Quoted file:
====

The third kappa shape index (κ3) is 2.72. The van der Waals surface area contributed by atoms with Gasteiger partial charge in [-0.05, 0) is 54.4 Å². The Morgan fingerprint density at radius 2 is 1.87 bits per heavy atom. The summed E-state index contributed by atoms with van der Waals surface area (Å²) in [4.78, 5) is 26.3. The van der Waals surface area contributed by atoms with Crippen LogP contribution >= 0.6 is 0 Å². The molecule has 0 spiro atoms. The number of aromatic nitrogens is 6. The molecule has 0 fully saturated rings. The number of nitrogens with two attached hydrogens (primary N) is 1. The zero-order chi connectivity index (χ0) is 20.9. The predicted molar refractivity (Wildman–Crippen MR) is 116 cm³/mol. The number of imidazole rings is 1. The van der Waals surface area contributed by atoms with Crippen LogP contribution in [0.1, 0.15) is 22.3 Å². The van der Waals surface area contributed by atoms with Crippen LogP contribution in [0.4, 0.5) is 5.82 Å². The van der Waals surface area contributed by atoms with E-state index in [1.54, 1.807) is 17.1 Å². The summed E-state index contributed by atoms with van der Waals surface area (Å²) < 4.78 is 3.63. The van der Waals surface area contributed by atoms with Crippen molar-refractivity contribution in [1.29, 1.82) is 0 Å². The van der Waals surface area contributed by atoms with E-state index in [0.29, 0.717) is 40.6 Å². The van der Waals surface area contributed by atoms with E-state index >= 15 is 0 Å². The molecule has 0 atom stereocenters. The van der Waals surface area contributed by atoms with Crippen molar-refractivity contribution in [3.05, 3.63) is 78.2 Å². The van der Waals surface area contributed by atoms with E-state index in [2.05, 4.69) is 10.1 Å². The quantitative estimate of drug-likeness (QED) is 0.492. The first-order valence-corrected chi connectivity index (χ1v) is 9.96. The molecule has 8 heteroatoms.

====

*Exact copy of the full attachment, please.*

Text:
The third kappa shape index (κ3) is 2.72. The van der Waals surface area contributed by atoms with Gasteiger partial charge in [-0.05, 0) is 54.4 Å². The Morgan fingerprint density at radius 2 is 1.87 bits per heavy atom. The summed E-state index contributed by atoms with van der Waals surface area (Å²) in [4.78, 5) is 26.3. The van der Waals surface area contributed by atoms with Crippen LogP contribution >= 0.6 is 0 Å². The molecule has 0 spiro atoms. The number of aromatic nitrogens is 6. The molecule has 0 fully saturated rings. The number of nitrogens with two attached hydrogens (primary N) is 1. The zero-order chi connectivity index (χ0) is 20.9. The predicted molar refractivity (Wildman–Crippen MR) is 116 cm³/mol. The number of imidazole rings is 1. The van der Waals surface area contributed by atoms with Crippen LogP contribution in [0.1, 0.15) is 22.3 Å². The van der Waals surface area contributed by atoms with Crippen LogP contribution in [0.4, 0.5) is 5.82 Å². The van der Waals surface area contributed by atoms with E-state index in [1.54, 1.807) is 17.1 Å². The summed E-state index contributed by atoms with van der Waals surface area (Å²) < 4.78 is 3.63. The van der Waals surface area contributed by atoms with Crippen molar-refractivity contribution in [1.29, 1.82) is 0 Å². The van der Waals surface area contributed by atoms with E-state index in [0.29, 0.717) is 40.6 Å². The van der Waals surface area contributed by atoms with E-state index >= 15 is 0 Å². The molecule has 0 atom stereocenters. The van der Waals surface area contributed by atoms with Crippen molar-refractivity contribution in [3.05, 3.63) is 78.2 Å². The van der Waals surface area contributed by atoms with E-state index in [2.05, 4.69) is 10.1 Å². The quantitative estimate of drug-likeness (QED) is 0.492. The first-order valence-corrected chi connectivity index (χ1v) is 9.96. The molecule has 8 heteroatoms.